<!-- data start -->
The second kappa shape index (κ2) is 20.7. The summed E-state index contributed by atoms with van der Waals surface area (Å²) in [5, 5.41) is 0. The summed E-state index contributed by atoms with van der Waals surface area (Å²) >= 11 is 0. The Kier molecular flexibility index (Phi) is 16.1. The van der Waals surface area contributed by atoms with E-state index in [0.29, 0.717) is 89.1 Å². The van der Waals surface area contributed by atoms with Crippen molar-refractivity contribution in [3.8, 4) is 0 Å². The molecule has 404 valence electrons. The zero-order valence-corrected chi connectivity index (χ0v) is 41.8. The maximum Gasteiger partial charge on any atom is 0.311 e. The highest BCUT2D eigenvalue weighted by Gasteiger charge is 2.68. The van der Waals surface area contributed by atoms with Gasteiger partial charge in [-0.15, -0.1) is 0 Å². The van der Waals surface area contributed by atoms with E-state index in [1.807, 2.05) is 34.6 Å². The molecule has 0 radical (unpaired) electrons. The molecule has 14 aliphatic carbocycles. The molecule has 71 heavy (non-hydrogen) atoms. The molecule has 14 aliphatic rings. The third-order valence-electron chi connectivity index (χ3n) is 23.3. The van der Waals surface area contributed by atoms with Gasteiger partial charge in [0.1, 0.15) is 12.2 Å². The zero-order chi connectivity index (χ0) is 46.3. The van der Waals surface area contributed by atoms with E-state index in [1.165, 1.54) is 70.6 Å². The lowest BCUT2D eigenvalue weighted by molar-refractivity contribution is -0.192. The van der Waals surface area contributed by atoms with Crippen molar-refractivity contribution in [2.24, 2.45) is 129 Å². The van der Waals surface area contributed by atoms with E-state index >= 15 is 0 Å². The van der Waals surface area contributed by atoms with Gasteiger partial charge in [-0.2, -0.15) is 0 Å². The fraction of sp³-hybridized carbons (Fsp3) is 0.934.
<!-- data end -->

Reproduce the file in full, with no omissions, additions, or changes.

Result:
The second kappa shape index (κ2) is 20.7. The summed E-state index contributed by atoms with van der Waals surface area (Å²) in [5, 5.41) is 0. The summed E-state index contributed by atoms with van der Waals surface area (Å²) >= 11 is 0. The Kier molecular flexibility index (Phi) is 16.1. The van der Waals surface area contributed by atoms with E-state index in [0.29, 0.717) is 89.1 Å². The van der Waals surface area contributed by atoms with Crippen molar-refractivity contribution in [3.8, 4) is 0 Å². The molecule has 404 valence electrons. The zero-order valence-corrected chi connectivity index (χ0v) is 41.8. The maximum Gasteiger partial charge on any atom is 0.311 e. The highest BCUT2D eigenvalue weighted by Gasteiger charge is 2.68. The van der Waals surface area contributed by atoms with Gasteiger partial charge in [-0.15, -0.1) is 0 Å². The van der Waals surface area contributed by atoms with E-state index in [1.807, 2.05) is 34.6 Å². The molecule has 0 radical (unpaired) electrons. The molecule has 14 aliphatic carbocycles. The molecule has 71 heavy (non-hydrogen) atoms. The molecule has 14 aliphatic rings. The third-order valence-electron chi connectivity index (χ3n) is 23.3. The van der Waals surface area contributed by atoms with Gasteiger partial charge in [0.1, 0.15) is 12.2 Å². The zero-order chi connectivity index (χ0) is 46.3. The van der Waals surface area contributed by atoms with E-state index in [1.165, 1.54) is 70.6 Å². The lowest BCUT2D eigenvalue weighted by molar-refractivity contribution is -0.192. The van der Waals surface area contributed by atoms with Crippen molar-refractivity contribution in [2.24, 2.45) is 129 Å². The van der Waals surface area contributed by atoms with E-state index >= 15 is 0 Å². The van der Waals surface area contributed by atoms with Gasteiger partial charge in [-0.2, -0.15) is 0 Å². The fraction of sp³-hybridized carbons (Fsp3) is 0.934.